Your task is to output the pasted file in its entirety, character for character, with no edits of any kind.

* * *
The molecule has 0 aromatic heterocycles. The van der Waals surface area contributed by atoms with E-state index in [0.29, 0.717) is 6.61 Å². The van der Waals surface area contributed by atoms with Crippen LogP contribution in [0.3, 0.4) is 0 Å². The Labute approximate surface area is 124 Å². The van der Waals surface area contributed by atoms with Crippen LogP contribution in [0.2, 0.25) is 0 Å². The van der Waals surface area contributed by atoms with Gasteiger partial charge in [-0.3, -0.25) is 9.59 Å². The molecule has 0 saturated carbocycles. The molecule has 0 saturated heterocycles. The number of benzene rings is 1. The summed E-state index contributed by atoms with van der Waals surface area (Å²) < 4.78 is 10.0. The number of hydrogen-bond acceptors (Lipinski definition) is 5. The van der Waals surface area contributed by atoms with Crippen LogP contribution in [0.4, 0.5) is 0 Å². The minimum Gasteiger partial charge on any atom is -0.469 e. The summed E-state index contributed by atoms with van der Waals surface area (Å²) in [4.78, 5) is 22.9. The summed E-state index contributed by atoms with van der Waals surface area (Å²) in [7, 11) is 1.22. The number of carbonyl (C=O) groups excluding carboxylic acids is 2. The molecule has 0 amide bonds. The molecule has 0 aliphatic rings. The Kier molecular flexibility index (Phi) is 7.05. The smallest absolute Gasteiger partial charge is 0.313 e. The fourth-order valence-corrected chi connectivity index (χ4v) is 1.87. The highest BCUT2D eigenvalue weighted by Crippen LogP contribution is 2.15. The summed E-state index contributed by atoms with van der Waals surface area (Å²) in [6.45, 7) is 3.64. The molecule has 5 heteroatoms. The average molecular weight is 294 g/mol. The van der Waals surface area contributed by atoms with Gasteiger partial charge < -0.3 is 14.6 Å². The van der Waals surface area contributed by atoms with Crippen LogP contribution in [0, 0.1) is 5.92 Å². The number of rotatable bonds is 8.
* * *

The molecule has 0 aromatic heterocycles. The van der Waals surface area contributed by atoms with E-state index in [0.29, 0.717) is 6.61 Å². The van der Waals surface area contributed by atoms with Crippen LogP contribution in [0.3, 0.4) is 0 Å². The Labute approximate surface area is 124 Å². The van der Waals surface area contributed by atoms with Crippen LogP contribution in [0.2, 0.25) is 0 Å². The van der Waals surface area contributed by atoms with Gasteiger partial charge in [-0.3, -0.25) is 9.59 Å². The molecule has 0 saturated carbocycles. The molecule has 0 saturated heterocycles. The number of benzene rings is 1. The summed E-state index contributed by atoms with van der Waals surface area (Å²) < 4.78 is 10.0. The number of hydrogen-bond acceptors (Lipinski definition) is 5. The van der Waals surface area contributed by atoms with Crippen LogP contribution in [0.4, 0.5) is 0 Å². The minimum Gasteiger partial charge on any atom is -0.469 e. The summed E-state index contributed by atoms with van der Waals surface area (Å²) in [4.78, 5) is 22.9. The summed E-state index contributed by atoms with van der Waals surface area (Å²) in [7, 11) is 1.22. The number of carbonyl (C=O) groups excluding carboxylic acids is 2. The molecule has 0 amide bonds. The molecule has 0 aliphatic rings. The Kier molecular flexibility index (Phi) is 7.05. The smallest absolute Gasteiger partial charge is 0.313 e. The fourth-order valence-corrected chi connectivity index (χ4v) is 1.87. The highest BCUT2D eigenvalue weighted by Crippen LogP contribution is 2.15. The summed E-state index contributed by atoms with van der Waals surface area (Å²) in [6.45, 7) is 3.64. The molecule has 5 heteroatoms. The average molecular weight is 294 g/mol. The van der Waals surface area contributed by atoms with Gasteiger partial charge < -0.3 is 14.6 Å². The van der Waals surface area contributed by atoms with Crippen LogP contribution in [0, 0.1) is 5.92 Å². The number of rotatable bonds is 8.